All ‘Racist’ Monuments Are Not Created Equal
Before we demolish U.S. history, we need to face U.S. history.
An old classmate from my school days in Kissimmee, Florida, recently shared something on Facebook that switched on a light bulb in my head. In the post, he compared anyone’s being offended by Confederate monuments to his being offended by men walking around wearing baggy pants hanging so low their underwear shows.
It was impossible not to miss the racist implication of the post. What does one have to do with the other? Confederate monuments glorify men who tried to take down the country, the same one the people who defend them tend to claim is so sacred. In defending Confederate statues, they conveniently set aside the staunch, unforgiving patriotism they use to crucify anyone who kneels during the national anthem.
Low-hanging trousers, on the other hand, are just a (bad) fashion statement. They have nothing to do with historic oppression and degradation of an entire race of people. Those men flashing underwear could easily pull up their trousers. Problem solved? Of course not. How they wear their pants doesn’t mean anything to my old classmate. It’s the men in general. Most of them are Black and Latino, and that’s their real offense. He didn’t have to say it to scream it.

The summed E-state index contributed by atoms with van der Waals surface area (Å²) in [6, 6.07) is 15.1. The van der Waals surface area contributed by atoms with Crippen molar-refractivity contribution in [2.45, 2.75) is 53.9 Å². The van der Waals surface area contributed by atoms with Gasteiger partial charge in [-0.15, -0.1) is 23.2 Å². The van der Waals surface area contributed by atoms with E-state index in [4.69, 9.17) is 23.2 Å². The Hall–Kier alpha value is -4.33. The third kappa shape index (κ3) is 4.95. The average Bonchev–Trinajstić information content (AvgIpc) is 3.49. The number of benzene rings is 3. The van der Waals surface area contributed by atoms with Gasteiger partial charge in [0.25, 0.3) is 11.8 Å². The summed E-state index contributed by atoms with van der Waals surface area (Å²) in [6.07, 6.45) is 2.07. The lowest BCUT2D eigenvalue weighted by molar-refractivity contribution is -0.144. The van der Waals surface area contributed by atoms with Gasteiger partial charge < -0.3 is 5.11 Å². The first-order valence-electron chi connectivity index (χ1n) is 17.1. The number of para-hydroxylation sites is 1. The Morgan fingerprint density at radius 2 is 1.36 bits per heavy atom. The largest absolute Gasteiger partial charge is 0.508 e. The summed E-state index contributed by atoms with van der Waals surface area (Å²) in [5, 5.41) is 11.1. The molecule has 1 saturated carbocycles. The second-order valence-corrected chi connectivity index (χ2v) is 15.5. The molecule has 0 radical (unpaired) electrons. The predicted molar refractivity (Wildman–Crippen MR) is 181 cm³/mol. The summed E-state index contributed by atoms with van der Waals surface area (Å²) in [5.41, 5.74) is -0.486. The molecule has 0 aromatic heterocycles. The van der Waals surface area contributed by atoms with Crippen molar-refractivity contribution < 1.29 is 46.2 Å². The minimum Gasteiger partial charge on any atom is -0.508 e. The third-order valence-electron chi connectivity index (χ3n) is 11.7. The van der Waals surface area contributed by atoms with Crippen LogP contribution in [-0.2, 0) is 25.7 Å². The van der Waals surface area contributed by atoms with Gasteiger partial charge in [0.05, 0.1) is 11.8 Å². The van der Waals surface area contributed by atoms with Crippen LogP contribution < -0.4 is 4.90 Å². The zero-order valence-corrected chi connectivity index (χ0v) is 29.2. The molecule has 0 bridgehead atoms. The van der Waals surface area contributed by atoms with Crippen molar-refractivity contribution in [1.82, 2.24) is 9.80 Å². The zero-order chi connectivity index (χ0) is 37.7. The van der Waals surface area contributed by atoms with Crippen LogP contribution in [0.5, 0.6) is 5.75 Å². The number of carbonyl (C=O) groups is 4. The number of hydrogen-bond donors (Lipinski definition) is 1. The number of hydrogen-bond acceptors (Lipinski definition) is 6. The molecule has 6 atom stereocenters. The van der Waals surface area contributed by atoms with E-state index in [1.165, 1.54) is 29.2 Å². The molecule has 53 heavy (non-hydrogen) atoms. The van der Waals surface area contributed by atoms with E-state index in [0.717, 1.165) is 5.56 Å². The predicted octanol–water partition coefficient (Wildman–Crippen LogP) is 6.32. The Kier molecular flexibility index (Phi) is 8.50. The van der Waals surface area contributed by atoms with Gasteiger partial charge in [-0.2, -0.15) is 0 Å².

His distaste for the way they wear pants has as much to do with sartorial etiquette as the debate over Confederate statues does with the actual statues — at least for many of the people who want to preserve them. Most of them couldn’t offer a single detail about the life of Robert E. Lee that doesn’t involve his stint as a Confederate general during the Civil War, nor do they devote any significant private time contemplating the great accomplishments of Confederate general Stonewall Jackson or Confederate President Jefferson Davis.
To them, the Confederate statues and the push to topple them represent something larger than marble and even Southern identity. The statues are a symbol of white supremacy, and they see the movement to topple them as a movement to topple the white supremacy and white privilege that have allowed whites to flourish and prosper by achieving the so-called American dream for centuries.